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This content was published: March 9, 2020. Phone numbers, email addresses, and other information may have changed.

PCC’s Dual Credit Program is creating avenues to higher education for high school students

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Sherwood High's building construction class Dane Baysinger, Natalie Kapuniai-Ryan, Jon Dickover, Christian Emmons and Alex Block.

The Build Squad: Sherwood High’s dual credit building construction class includes students Dane Baysinger, Natalie Kapuniai-Ryan, Christian Emmons and Alex Block with teacher Jon Dickover (center).

Sherwood High School senior Christian Emmons wants to follow in his father’s footsteps to become an electrician. But being in high school, options for learning the basics of the profession were few and far between until he discovered the world of dual credit.

Now, Emmons is taking classes through Portland Community College’s Dual Credit Program, which partners with high schools to provide their students with free college-level classes. The 18-year-old is in his high school’s Building Construction Program and is learning the finer points of the trades through its Bowmen House Project, where students design and help build a residential home.

Allia Smith in lab.
PCC Dual Credit
  • Portland Community College provides the opportunity for high school students to earn college credit while still in high school. Students like the ones at Sherwood High School’s Building Construction Program complete PCC-approved courses taught at their high school and earn college credit for free.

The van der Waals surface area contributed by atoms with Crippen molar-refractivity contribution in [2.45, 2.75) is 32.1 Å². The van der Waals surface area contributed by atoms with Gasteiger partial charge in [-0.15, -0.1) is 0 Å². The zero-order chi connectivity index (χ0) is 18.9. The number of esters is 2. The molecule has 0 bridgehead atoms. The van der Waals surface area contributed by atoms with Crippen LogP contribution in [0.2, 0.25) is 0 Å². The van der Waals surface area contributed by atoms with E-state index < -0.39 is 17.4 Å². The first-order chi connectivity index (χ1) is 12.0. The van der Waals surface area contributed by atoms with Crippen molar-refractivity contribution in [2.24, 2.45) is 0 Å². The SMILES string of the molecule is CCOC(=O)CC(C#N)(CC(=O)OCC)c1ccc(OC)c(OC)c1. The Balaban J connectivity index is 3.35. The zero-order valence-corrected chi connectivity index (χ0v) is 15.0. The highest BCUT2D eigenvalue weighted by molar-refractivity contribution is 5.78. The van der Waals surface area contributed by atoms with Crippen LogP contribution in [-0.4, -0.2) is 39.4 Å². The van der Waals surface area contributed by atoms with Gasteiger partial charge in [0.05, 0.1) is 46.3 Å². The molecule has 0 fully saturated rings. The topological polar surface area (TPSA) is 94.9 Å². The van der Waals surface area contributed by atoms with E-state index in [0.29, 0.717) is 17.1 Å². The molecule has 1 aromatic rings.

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“I always thought it would be super cool to learn a little bit more about what they were doing (on the Bowmen House),” Emmons said. “I wanted to be around the framing, building, electrical, plumbing and all that. I took a lot of different classes so I would know how to operate the (shop’s) machines. They’re pretty cool.”

In PCC’s Dual Credit Program, students complete articulated courses taught at their high school by qualified teachers who provide the same rigor and content as any college class. These courses are assessed regularly by PCC’s faculty to ensure they meet its standards.

As a result, high school students can earn college credit in lower division courses, including biology, English, history, math, music and career-technical education, that count toward a bachelor’s degree. And participating students have access to college resources like the library, writing center and the tutoring office that support their academic journeys.

“One of our primary goals is to help students like Christian become successful college students and bridge the gap between high school and college,” said Beth Molenkamp, director of PCC’s Dual Credit Program. “Developing college-going behaviors in high school is frequently more important to college success than earning credit.”

According to Molenkamp, the benefits of dual credit is that it builds confidence for when they transfer to college and shortens their paths to a college degree or certificate. Plus, PCC credits are usually transferable to all Oregon public universities and many other institutions.